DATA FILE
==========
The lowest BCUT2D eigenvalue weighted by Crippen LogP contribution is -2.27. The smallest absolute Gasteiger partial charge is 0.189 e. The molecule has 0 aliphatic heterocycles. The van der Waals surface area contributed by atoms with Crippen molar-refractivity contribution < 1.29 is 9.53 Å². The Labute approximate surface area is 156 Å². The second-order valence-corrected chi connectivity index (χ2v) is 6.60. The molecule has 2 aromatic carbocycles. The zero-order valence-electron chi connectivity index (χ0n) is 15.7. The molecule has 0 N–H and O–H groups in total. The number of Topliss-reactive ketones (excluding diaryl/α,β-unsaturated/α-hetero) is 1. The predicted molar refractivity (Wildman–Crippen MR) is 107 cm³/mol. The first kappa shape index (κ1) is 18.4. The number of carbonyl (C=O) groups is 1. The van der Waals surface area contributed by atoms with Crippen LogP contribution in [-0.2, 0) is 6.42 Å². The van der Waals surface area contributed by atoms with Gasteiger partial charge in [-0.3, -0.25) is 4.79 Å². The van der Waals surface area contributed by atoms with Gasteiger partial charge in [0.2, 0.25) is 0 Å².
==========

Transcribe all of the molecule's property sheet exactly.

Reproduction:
The lowest BCUT2D eigenvalue weighted by Crippen LogP contribution is -2.27. The smallest absolute Gasteiger partial charge is 0.189 e. The molecule has 0 aliphatic heterocycles. The van der Waals surface area contributed by atoms with Crippen molar-refractivity contribution < 1.29 is 9.53 Å². The Labute approximate surface area is 156 Å². The second-order valence-corrected chi connectivity index (χ2v) is 6.60. The molecule has 2 aromatic carbocycles. The zero-order valence-electron chi connectivity index (χ0n) is 15.7. The molecule has 0 N–H and O–H groups in total. The number of Topliss-reactive ketones (excluding diaryl/α,β-unsaturated/α-hetero) is 1. The predicted molar refractivity (Wildman–Crippen MR) is 107 cm³/mol. The first kappa shape index (κ1) is 18.4. The number of carbonyl (C=O) groups is 1. The van der Waals surface area contributed by atoms with Crippen LogP contribution in [-0.2, 0) is 6.42 Å². The van der Waals surface area contributed by atoms with Gasteiger partial charge in [-0.3, -0.25) is 4.79 Å². The van der Waals surface area contributed by atoms with Gasteiger partial charge in [0.2, 0.25) is 0 Å².